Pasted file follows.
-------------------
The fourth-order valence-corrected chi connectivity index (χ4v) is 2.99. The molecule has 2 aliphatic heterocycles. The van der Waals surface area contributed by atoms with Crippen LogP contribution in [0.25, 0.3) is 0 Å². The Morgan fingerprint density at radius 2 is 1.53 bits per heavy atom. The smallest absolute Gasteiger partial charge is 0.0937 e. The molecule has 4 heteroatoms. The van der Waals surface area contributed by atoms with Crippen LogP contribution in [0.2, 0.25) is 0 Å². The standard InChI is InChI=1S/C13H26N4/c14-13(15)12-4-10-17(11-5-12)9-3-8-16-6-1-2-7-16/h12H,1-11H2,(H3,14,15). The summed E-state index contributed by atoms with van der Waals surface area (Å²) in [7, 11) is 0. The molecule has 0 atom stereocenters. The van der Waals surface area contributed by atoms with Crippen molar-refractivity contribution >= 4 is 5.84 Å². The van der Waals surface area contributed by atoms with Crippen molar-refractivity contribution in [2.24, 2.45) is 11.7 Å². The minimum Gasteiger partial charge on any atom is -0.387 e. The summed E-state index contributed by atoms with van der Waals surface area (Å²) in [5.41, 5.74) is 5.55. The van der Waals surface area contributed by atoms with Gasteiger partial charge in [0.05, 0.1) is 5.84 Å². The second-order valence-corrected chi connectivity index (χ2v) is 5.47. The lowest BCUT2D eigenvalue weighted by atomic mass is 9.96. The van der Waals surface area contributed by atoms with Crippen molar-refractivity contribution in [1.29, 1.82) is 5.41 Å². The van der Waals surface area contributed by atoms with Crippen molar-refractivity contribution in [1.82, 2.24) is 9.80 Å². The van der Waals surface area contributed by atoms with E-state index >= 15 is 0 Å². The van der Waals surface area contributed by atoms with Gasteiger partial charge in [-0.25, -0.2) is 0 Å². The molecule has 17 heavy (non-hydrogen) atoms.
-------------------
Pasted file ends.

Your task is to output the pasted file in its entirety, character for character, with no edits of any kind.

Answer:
The fourth-order valence-corrected chi connectivity index (χ4v) is 2.99. The molecule has 2 aliphatic heterocycles. The van der Waals surface area contributed by atoms with Crippen LogP contribution in [0.25, 0.3) is 0 Å². The Morgan fingerprint density at radius 2 is 1.53 bits per heavy atom. The smallest absolute Gasteiger partial charge is 0.0937 e. The molecule has 4 heteroatoms. The van der Waals surface area contributed by atoms with Crippen LogP contribution in [0.2, 0.25) is 0 Å². The standard InChI is InChI=1S/C13H26N4/c14-13(15)12-4-10-17(11-5-12)9-3-8-16-6-1-2-7-16/h12H,1-11H2,(H3,14,15). The summed E-state index contributed by atoms with van der Waals surface area (Å²) in [7, 11) is 0. The molecule has 0 atom stereocenters. The van der Waals surface area contributed by atoms with Crippen molar-refractivity contribution >= 4 is 5.84 Å². The van der Waals surface area contributed by atoms with Crippen molar-refractivity contribution in [2.24, 2.45) is 11.7 Å². The minimum Gasteiger partial charge on any atom is -0.387 e. The summed E-state index contributed by atoms with van der Waals surface area (Å²) in [5.41, 5.74) is 5.55. The van der Waals surface area contributed by atoms with Gasteiger partial charge in [0.05, 0.1) is 5.84 Å². The second-order valence-corrected chi connectivity index (χ2v) is 5.47. The lowest BCUT2D eigenvalue weighted by atomic mass is 9.96. The van der Waals surface area contributed by atoms with Crippen molar-refractivity contribution in [1.29, 1.82) is 5.41 Å². The van der Waals surface area contributed by atoms with Crippen molar-refractivity contribution in [1.82, 2.24) is 9.80 Å². The van der Waals surface area contributed by atoms with E-state index >= 15 is 0 Å². The van der Waals surface area contributed by atoms with Gasteiger partial charge in [-0.25, -0.2) is 0 Å². The molecule has 17 heavy (non-hydrogen) atoms.